Scotch and Talmud, The Perfect Combo



A review of the BR Cohn Trestle Glen Estate Cabernet Sauvignon 2008 and the Suntory Yamazaki Single Malt 12 year old Whisky.


By Joshua E. London and Louis Marmon


Washington Jewish Week  October 19, 2011


suntory yamazakiThere is an intimate association between wine and music, as Robert Fripp, rock guitarist, memorably suggested:  “Music is the wine that fills the cup of silence.” So it is not surprising that some in the music business have also become winemakers. A tad more surprising, perhaps, is that occasionally their wines are even kosher.


Bruce Cohn grew up on a California dairy farm but eschewed agriculture to become the manager of the Doobie Brothers. The demands of running a successful rock band led Cohn to purchase a Sonoma farm in 1974 both as a refuge and place to raise his family. After a few years of selling his grapes to other winemakers, Cohn established his own label, B.R. Cohn Winery, in 1984.


His wines have received numerous accolades and after 25 years of a Jewish name on the label, he decided to produce a kosher wine. As Daniel, Cohn’s son and senior vice president of sales at the winery, put it: “We’re a Jewish family and a Jewish winery. We wanted that [kosher] symbol on the front of the label.”


The grapes were grown on the Trestle Glen Estate, an organically farmed sub-vineyard of Cohn’s property, then trucked 420 miles south to the Herzog Wine Cellars and made into a non-mevushal (non-boiled), kosher wine under O.U. supervision. The medium-bodied B.R. Cohn Trestle Glen Estate Cabernet Sauvignon 2008 ($28) is an excellent example of a well-balanced Sonoma Cabernet with dark cherry, cedar and berry aromas and flavors accented with plum, tobacco, spice and chocolate. A delightful first foray into kosher wines, and we can only hope that this will not be Cohn’s last.


Speaking of the Doobie Brothers – frankly not something likely to be repeated by us ever again, so enjoy it while it lasts, or not – an odd lyric in one of their biggest hits, “China Grove,” is strangely appropriate: “And though it’s a part of the Lone Star State/People don’t seem to care/They just keep on lookin’ to the East” followed by instrumental music which one either hates or loves, we guess. The song’s title suggests that the “East” mentioned here is China, but the song points vacuously to “an oriental view” and specifically mentions “samurai swords” – so who knows what, if any, specificity is intended in the imagery.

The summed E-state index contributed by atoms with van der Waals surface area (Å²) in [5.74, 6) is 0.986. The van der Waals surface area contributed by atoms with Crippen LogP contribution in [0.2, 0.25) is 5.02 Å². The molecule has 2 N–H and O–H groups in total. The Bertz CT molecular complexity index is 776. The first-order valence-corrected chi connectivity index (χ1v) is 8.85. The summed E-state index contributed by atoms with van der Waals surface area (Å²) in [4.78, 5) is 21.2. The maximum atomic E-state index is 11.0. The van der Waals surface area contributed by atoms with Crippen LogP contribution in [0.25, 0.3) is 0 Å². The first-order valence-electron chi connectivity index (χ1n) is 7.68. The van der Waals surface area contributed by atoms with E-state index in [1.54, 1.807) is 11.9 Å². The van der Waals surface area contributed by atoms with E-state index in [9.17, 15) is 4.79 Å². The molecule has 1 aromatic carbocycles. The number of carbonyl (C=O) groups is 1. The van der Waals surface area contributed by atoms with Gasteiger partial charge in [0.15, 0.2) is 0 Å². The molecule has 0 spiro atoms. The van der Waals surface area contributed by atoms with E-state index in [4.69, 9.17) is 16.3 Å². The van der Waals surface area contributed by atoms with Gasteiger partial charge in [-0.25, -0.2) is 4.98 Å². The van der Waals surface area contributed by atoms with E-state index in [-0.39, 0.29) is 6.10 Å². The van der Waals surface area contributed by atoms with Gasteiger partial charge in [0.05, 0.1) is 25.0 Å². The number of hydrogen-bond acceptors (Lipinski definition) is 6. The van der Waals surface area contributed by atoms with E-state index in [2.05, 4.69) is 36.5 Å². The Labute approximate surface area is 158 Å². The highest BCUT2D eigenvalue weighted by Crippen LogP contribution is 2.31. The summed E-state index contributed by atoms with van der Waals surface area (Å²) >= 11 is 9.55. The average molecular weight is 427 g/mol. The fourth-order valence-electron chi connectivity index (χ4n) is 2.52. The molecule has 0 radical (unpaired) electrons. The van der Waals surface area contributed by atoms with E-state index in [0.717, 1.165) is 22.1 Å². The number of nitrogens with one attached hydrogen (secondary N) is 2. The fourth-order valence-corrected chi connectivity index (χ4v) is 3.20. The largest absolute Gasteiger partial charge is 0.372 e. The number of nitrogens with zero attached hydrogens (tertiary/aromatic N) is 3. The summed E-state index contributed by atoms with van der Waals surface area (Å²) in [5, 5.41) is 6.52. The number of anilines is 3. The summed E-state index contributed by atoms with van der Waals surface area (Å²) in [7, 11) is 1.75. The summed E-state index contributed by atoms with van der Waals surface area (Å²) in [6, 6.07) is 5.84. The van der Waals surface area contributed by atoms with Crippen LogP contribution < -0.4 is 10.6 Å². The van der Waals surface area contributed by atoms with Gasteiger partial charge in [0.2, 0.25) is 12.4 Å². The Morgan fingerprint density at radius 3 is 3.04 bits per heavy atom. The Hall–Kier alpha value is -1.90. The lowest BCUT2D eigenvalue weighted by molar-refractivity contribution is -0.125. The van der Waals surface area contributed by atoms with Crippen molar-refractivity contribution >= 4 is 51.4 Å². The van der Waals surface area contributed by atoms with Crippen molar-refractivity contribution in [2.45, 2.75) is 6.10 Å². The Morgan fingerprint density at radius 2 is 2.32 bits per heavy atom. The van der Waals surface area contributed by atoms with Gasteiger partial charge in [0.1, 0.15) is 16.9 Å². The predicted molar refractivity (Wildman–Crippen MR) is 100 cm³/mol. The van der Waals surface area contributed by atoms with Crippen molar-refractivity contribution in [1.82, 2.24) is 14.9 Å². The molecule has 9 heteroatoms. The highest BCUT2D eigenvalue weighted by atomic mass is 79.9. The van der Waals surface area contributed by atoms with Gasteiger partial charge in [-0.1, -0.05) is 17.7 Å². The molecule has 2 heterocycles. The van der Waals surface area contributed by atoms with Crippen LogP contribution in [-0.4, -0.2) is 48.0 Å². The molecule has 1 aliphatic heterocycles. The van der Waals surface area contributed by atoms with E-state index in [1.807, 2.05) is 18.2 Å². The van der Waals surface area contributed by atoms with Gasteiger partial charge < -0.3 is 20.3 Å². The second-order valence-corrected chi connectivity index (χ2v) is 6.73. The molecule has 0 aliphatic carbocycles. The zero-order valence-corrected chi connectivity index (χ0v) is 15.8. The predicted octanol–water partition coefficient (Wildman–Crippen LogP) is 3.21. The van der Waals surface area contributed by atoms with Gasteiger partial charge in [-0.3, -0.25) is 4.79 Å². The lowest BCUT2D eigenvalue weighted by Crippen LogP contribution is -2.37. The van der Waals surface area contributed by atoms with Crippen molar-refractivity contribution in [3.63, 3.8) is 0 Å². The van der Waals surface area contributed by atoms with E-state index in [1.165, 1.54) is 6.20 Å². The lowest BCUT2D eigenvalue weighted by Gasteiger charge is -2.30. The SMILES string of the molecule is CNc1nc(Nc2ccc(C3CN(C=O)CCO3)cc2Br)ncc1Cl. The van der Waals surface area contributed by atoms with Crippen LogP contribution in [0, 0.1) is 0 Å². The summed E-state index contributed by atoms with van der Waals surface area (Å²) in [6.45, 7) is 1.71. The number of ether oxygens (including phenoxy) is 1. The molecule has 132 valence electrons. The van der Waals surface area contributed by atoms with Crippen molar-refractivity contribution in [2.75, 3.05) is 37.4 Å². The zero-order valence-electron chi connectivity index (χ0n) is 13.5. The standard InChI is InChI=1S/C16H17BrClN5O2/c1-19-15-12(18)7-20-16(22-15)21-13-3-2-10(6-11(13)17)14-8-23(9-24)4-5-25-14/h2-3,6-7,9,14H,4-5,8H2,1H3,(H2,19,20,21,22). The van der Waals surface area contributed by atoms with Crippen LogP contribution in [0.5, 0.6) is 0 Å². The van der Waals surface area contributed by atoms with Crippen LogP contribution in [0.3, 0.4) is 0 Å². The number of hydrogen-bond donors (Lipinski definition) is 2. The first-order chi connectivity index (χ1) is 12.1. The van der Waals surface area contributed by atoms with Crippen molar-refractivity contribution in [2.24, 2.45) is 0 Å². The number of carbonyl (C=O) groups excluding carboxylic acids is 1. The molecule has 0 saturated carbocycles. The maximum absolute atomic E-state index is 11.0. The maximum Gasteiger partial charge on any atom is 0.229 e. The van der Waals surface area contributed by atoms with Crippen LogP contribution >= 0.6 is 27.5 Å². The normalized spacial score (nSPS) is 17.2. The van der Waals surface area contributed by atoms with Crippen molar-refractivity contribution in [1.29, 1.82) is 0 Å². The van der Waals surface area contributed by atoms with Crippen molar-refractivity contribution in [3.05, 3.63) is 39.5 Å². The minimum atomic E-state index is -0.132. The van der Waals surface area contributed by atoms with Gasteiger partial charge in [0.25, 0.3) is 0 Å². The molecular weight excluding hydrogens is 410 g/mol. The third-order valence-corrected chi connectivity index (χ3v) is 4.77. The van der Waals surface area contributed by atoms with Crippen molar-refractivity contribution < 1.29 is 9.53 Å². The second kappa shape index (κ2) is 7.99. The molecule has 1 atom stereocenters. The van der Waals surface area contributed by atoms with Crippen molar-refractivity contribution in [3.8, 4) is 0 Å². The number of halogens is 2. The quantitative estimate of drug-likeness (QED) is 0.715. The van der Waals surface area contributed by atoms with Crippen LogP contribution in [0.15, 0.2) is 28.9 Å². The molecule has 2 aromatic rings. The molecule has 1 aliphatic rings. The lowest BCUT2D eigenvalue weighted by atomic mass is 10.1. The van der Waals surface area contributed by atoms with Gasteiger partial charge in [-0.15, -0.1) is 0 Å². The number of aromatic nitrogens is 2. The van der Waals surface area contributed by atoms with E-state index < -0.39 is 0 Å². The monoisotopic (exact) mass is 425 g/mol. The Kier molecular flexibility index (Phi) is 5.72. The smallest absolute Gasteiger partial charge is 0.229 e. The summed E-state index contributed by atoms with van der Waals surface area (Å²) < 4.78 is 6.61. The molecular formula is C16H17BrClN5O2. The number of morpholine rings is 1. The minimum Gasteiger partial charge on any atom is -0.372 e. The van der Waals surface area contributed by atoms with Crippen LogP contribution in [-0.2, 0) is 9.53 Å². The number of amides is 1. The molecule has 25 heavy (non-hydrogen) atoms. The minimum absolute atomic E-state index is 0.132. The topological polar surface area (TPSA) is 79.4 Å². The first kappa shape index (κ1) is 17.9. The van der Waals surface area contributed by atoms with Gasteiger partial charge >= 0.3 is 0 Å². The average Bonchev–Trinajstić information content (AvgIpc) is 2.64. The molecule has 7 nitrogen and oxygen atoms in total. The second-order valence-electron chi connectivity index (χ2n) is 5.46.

Indeed, whatever particular idea Doobie vocalist Tom Johnston had in mind, the notion of an odd, independent group unaccountably looking to the “East” helps highlight – with more than a little poetic license – a curious observation that was brought to our attention very recently regarding whisky. To wit, avid Scotch whisky drinkers seem to go gaga over Japanese whisky.


Allow us to elaborate. One of us regularly participates in a weekly Shabbat whisky drinking and Talmud study group called “Potomac Scotch and Learn” or PSAL. The name nicely emphasizes both the group’s location and priorities.


Sometimes the group is barely a minyan (a quorum of 10 men), and sometimes more than 30 participate, typically the size is somewhere in between. Though it has at least one and sometimes two Orthodox rabbis who participate, PSAL is an independent group, unencumbered by any synagogue rules. It is great fun.


Yet even though Scotch is one of the explicit components of PSAL’s raison d’être, whenever a bottle of Japanese single malt is brought to a session, it is routinely demolished faster than any Scotch on offer. To end the suspense, if any, the whisky in question is Suntory’s Yamazaki Single Malt 12-Year-Old Whisky ($50).


While this might seem specific to PSAL, it is actually a much larger phenomenon.


For several years now, Japanese whiskies have beaten out their Scotch competitors at various whisky and spirits competitions held around the globe, winning various awards and accolades. This might seem like sacrilege to ardent Scotch drinkers, but keep in mind that the Japanese whisky industry was explicitly established in the 1920s to try and create the nearest thing to Scotch in Japan (though only whisky made in Scotland can legally be called “Scotch”). Indeed, Yamazaki, like its domestic competitors, is malt whisky fashioned in the style of Scotch, rather than Irish or American whiskey. They have only just begun to try and create an authentic Japanese style of whisky.


Also keep in mind that Japanese whisky is a fraction of total U.S. sales of whisky. The Yamazaki distillery, for example, shipped just 1,500 cases overseas in 2003, the year its 12-year-old single malt won the gold medal at the UK based International Spirits Challenge. As the awards and good reviews piled up, Yamazaki’s annual overseas shipments grew to 20,000 cases by 2009. Total whiskey sales in the United States in 2009, by contrast, amounted to 46.5 million cases, according to the U.S. Distilled Spirits Council. Japanese whisky domination is not exactly on the horizon.


For PSAL, the preference for Yamazaki is likely as much to do with its relative novelty, as anything else.


Regardless, it is a solid whisky choice.


Here then, is the Suntory’s Yamazaki Single Malt 12-Year-Old Whisky: Aged in casks of three different kinds of oak – American, Spanish and Japanese, this rich, medium-bodied, whisky offers aromas of dried fruit, peach blossom, pear, coconut, anise, spice and clover honey, with delicate, lingering, mellow flavors of citrus fruit, peach, fig, toffee, toast, honey, and a little cracked pepper, all with a medium, drying finish of caramel, fading tropical fruits and rum. A very satisfying whisky. L’chaim.




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